USTR Considers 301 Tariff Exemption Requests for COVID 19 Medical Supplies
As the country faces the global health crisis caused by the COVID-19 outbreak, recent announcements by the Office of the U.S. Trade Representative (“USTR”) signal the possibility of some relief from special tariffs on imports from China. Since July 2018, as reported previously here, the Trump Administration has imposed tariffs under Section 301(b) of the Trade Act of 1974 on nearly all U.S. imports of Chinese goods, including medical supplies that are now in high demand because of the outbreak.
USTR based the tariffs on its findings in an investigation of China’s acts, policies, and practices related to technology transfer, intellectual property, and innovation. There have been four rounds of tariffs, broadening the scope of products that are affected. With each round, USTR allowed requests for exclusion of particular products that are not adequately available in the United States. Prior to the most recent announcements, the opportunity to request exclusions from any or all of the four lists had lapsed, but USTR continued to consider whether to grant requests that had already been filed but remained outstanding.
National priorities have changed as the COVID-19 outbreak in the United States has worsened, increasing the need for medical supplies. On March 25, USTR published a notice of the opportunity to request additional exclusions for products expected to be helpful in responding to the crisis.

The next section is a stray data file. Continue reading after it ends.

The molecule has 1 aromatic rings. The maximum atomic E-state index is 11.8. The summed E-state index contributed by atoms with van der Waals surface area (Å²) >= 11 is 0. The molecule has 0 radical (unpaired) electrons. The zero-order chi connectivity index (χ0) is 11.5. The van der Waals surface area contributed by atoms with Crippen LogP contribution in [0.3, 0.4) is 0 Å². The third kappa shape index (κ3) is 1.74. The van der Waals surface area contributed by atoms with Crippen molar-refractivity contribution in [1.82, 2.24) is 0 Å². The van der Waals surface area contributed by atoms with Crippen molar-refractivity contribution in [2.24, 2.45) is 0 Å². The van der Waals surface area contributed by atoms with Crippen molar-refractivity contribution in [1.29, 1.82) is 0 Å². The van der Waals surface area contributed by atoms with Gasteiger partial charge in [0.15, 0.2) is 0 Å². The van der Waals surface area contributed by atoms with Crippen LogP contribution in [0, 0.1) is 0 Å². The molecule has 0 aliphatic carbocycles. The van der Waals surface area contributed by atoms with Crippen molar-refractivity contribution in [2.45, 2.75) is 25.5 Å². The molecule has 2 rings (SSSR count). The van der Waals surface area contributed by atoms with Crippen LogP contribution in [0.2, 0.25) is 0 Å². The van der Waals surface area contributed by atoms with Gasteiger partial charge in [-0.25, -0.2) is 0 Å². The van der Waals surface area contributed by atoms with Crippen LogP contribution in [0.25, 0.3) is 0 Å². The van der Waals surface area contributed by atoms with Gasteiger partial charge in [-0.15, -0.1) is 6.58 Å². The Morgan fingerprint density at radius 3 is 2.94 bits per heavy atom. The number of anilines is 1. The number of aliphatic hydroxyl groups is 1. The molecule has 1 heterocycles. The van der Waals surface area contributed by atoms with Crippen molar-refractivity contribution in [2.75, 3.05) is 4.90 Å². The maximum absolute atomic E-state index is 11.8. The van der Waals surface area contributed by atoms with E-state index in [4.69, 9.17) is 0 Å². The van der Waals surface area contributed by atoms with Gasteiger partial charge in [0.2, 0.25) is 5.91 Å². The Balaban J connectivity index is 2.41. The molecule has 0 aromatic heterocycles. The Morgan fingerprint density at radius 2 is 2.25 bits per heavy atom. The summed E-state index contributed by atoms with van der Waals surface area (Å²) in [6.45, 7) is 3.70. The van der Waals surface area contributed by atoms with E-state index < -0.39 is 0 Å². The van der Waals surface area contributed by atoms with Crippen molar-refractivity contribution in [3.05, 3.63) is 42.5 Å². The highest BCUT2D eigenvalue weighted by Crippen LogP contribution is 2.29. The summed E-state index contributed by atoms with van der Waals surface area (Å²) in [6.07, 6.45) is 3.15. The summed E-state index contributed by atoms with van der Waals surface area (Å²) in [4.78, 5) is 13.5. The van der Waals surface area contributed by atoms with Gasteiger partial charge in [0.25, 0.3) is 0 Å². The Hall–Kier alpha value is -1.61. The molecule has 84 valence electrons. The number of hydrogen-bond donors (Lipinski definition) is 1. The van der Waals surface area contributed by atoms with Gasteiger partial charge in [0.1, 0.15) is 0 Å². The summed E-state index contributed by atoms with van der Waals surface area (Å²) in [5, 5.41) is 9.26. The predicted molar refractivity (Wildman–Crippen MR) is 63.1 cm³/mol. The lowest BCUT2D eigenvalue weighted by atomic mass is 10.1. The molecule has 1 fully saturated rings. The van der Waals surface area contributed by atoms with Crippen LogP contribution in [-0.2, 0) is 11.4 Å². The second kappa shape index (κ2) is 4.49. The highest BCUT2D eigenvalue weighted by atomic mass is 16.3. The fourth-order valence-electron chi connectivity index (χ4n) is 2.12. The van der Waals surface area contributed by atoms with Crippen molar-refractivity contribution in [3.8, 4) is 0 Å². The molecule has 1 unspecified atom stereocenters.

Requests can be made through the online portal regulations.gov, but the window closes June 25, 2020, unless extended. Requests “specifically must identify the particular product of concern and explain precisely how the product relates to the response to the COVID-19 outbreak. For example, the comment may address whether a product is directly used to treat COVID-19 or to limit the outbreak, and/or whether the product is used in the production of needed medical-care products.” Decisions will be made on a rolling basis. Any responses to exclusion requests should be submitted within three business days after a request is posted.
In addition, USTR states that it has been prioritizing, in consultation with the U.S. Department of Health and Human Services, the processing of previously filed exclusion requests “addressed to medical-related products related to the U.S. response to COVID-19,” granting approximately 200 separate exclusions on March 10, 2020, March 16, 2020, and March 17, 2020. Products excluded in this manner have included medical masks and other personal protective products.
By Matthew R. Nicely, Joanne E. Osendarp, Eric S. Parnes, Dean A. Pinkert and Julia K. Eppard at Hughes Hubbard & Reed LLP